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ConnieAnnKirk
Posts: 5,472
Registered: ‎06-14-2007
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Race and THE SECRET GARDEN

[ Edited ]
The novel depicts racism between British citizens and the people of India that was common in the novel's setting.  Let us know your observations and comments about how Burnett handles this complicated issue here.  Does she sympathize with the people from India, or does she write as one who is as ignorant of  the issue as her characters?
 
~ConnieK


Message Edited by ConnieK on 06-30-2008 10:16 AM
~ConnieAnnKirk




[CAK's books , website.]
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Prunesquallor
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Registered: ‎07-11-2008
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Re: Race and THE SECRET GARDEN

Ah, "racism," a sensitive and complex topic indeed! It is very difficult for "modern" readers to actually fit themselves into the mindset of a different time, even if the general culture-tradition and the language are shared items. At the time "The Secret Garden" was written, military/ economic imperialism, Social Darwinism, and a robust racism were all commonly accepted features of western civilization. Our current, "learned" distaste for racism was not a popularly held view in the nineteenth century, nor even for the first 2/3rds of the 20th. Pejorative racism was the majority opinion, and even the supposedly scientific texts of the time took it for granted that the human species could be validly subdivided into "racial" groups, each with different, immutable abilities and disabilities -- usually with the "White" race, especially its western European members, being regarded as the pinnacle of creation/ evolution.

So, it should not come as a surprise that even a "child's" book like "The Secret Garden" would reflect this situation and reveal the plain reality of the English national character for this era -- profoundly racist. What is more important here, to me, is not the evidence of racism itself, but how FHB uses it, and, as I read further in the text, I'll be trying to make a personal determination concerning whether or not she herself accepted this racism (in part or whole). Was she simply a daughter of her own culture and time, just as racist as the majority; or was she trying to illustrate how the people in her story would have thought, whether or not she agreed with their conceptualizations?

At this point, having read 9 chapters only, I don't think I have enough data to form a solid opinion yet, perhaps some biographical sketches would help here? Keep in mind, that one can still be a racist without being "nasty" about it. "Racialism" is a term invented to (sort of) cover the position wherein one accepts the validity of the "race concept," but is not interested in demeaning others, not engaged in using "race" as an excuse for pejorative discrimination. Perhaps this stance, the racialist, might be applied to FHB? At any rate, so far, I do not get any hint of "race animosity" from this book or its author, and I think that FHB is merely showing us how Mary and Martha view their own world through the lenses available to their own era.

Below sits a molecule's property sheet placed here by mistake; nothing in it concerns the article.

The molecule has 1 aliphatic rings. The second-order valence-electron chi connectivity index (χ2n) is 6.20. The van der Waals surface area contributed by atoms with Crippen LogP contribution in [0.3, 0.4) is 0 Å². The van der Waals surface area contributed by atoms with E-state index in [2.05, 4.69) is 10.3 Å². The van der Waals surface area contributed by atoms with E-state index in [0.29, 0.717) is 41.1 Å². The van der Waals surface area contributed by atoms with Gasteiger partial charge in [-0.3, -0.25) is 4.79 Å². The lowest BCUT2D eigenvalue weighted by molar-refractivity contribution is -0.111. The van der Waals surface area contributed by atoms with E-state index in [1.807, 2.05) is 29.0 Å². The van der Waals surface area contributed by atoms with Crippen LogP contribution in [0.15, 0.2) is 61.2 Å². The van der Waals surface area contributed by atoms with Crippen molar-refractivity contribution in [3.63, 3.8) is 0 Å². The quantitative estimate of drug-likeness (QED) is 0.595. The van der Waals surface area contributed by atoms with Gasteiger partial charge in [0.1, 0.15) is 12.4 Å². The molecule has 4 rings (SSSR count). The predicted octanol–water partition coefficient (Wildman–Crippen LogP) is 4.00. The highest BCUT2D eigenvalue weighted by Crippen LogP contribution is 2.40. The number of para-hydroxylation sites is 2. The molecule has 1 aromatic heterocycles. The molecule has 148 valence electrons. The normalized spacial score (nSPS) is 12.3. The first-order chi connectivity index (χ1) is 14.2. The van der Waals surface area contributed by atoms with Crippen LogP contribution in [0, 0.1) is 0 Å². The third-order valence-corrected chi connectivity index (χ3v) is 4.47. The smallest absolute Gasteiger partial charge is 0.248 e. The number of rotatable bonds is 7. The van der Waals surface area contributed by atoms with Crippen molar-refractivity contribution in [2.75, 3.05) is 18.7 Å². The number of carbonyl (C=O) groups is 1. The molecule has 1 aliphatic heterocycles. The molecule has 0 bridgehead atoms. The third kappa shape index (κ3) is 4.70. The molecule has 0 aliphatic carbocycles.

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ConnieAnnKirk
Posts: 5,472
Registered: ‎06-14-2007
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Re: Race and THE SECRET GARDEN

Welcome, Prunesquallor!
 
I'm interested in this question, too, and am watching for the same things.  There is a full-length biography of Frances available that might give some insights, if anyone is interested to look at the question from that viewpoint.
 
~ConnieK
 


Prunesquallor wrote:
Ah, "racism," a sensitive and complex topic indeed! It is very difficult for "modern" readers to actually fit themselves into the mindset of a different time, even if the general culture-tradition and the language are shared items. At the time "The Secret Garden" was written, military/ economic imperialism, Social Darwinism, and a robust racism were all commonly accepted features of western civilization. Our current, "learned" distaste for racism was not a popularly held view in the nineteenth century, nor even for the first 2/3rds of the 20th. Pejorative racism was the majority opinion, and even the supposedly scientific texts of the time took it for granted that the human species could be validly subdivided into "racial" groups, each with different, immutable abilities and disabilities -- usually with the "White" race, especially its western European members, being regarded as the pinnacle of creation/ evolution.

So, it should not come as a surprise that even a "child's" book like "The Secret Garden" would reflect this situation and reveal the plain reality of the English national character for this era -- profoundly racist. What is more important here, to me, is not the evidence of racism itself, but how FHB uses it, and, as I read further in the text, I'll be trying to make a personal determination concerning whether or not she herself accepted this racism (in part or whole). Was she simply a daughter of her own culture and time, just as racist as the majority; or was she trying to illustrate how the people in her story would have thought, whether or not she agreed with their conceptualizations?